calculating the parking business’s operating costs. Id. at 2603-05. Correcting for these errors,
Mr. Anderson concluded that the nominal value of the property, if used as a parking business,
was $1.1 million, as opposed to Mr. Reed’s estimate of $31 million. Id. at 2605. When Mr.
Anderson further refined his figure by discounting the cash flow value, his $1.1 million figure
was reduced to negative $1.9 million. Id. at 2606. Ultimately, Mr. Anderson concluded that
using the property for a parking business was “not an economically viable use.” Id.
Finally, the court notes that even though the proposed sixteen-gate terminal was never
built, the evidence demonstrates that there was a market for plaintiffs’ property at the time of the
taking. As explained by Ms. Meehan, whom the court qualified as an expert in forecasting
airport passenger demand, 31 the airline industry suffered a deep recession from 2001 to 2005:
. . . The significance of this period is that for the network carriers,
which are most of the industry, . . . during that four and a half 2001
to mid-2005 period, they actually lost more money than they had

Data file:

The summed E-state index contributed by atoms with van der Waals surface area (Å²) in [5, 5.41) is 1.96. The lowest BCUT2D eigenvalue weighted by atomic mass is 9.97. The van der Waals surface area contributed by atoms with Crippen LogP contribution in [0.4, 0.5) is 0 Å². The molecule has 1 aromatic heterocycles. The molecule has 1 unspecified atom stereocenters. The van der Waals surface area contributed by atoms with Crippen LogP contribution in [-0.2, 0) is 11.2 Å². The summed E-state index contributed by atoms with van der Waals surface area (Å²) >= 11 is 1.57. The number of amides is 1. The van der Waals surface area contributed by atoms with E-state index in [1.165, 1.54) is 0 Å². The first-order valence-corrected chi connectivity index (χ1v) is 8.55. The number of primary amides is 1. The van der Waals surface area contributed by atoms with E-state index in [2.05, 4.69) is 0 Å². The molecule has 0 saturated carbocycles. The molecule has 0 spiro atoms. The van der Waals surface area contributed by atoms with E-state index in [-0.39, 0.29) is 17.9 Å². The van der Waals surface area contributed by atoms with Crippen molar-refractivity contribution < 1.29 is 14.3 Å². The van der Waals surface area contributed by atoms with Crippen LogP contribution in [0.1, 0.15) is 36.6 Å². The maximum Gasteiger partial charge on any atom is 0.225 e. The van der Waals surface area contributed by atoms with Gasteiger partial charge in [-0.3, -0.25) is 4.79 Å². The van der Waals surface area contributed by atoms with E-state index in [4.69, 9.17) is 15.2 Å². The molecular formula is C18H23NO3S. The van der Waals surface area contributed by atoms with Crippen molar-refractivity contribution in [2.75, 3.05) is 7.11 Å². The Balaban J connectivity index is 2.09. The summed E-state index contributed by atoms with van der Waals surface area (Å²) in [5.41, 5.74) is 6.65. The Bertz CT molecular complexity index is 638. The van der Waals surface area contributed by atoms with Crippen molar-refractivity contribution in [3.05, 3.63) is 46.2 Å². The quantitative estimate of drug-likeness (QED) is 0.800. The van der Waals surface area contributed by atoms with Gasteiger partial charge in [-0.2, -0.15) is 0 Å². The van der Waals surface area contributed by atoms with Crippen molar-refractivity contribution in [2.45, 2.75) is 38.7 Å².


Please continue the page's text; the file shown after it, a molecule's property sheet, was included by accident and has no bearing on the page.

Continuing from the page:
ever made, so it was a startling period for the network carriers. It
wasn’t just caused by 9/11. It was a recession that started in the
spring of 2001, but 9/11 was the nail in the coffin.


Tr. 585-86 (Meehan).

Id. at 603 (Meehan). By 2006, however, the industry had recovered. PX 89 at 35. As a result,
and in anticipation of the Wright Amendment being repealed, plaintiffs began to engage in
discussions with carriers such as Jet Blue and Pinnacle about acquiring the leasehold. Tr. 84-87
(McNamara); 485-87 (Naul). Had the WARA not been enacted, plaintiffs would have been able
to realize the value of their leasehold. Instead, following the enactment of the WARA, the value
of plaintiffs’ property was reduced to zero. Id. at 1424-25 (Massey).
In conclusion, the court determines that the expert testimony of Messrs. Hazel and
Massey was, unlike the testimony offered by the defense witnesses, highly reliable and
persuasive. Accordingly, based upon plaintiffs’ experts’ testimony, the court finds that the
highest and best use of plaintiffs’ leasehold before the enactment of the WARA was as a
passenger airline terminal. In addition, the court determines that, following the enactment of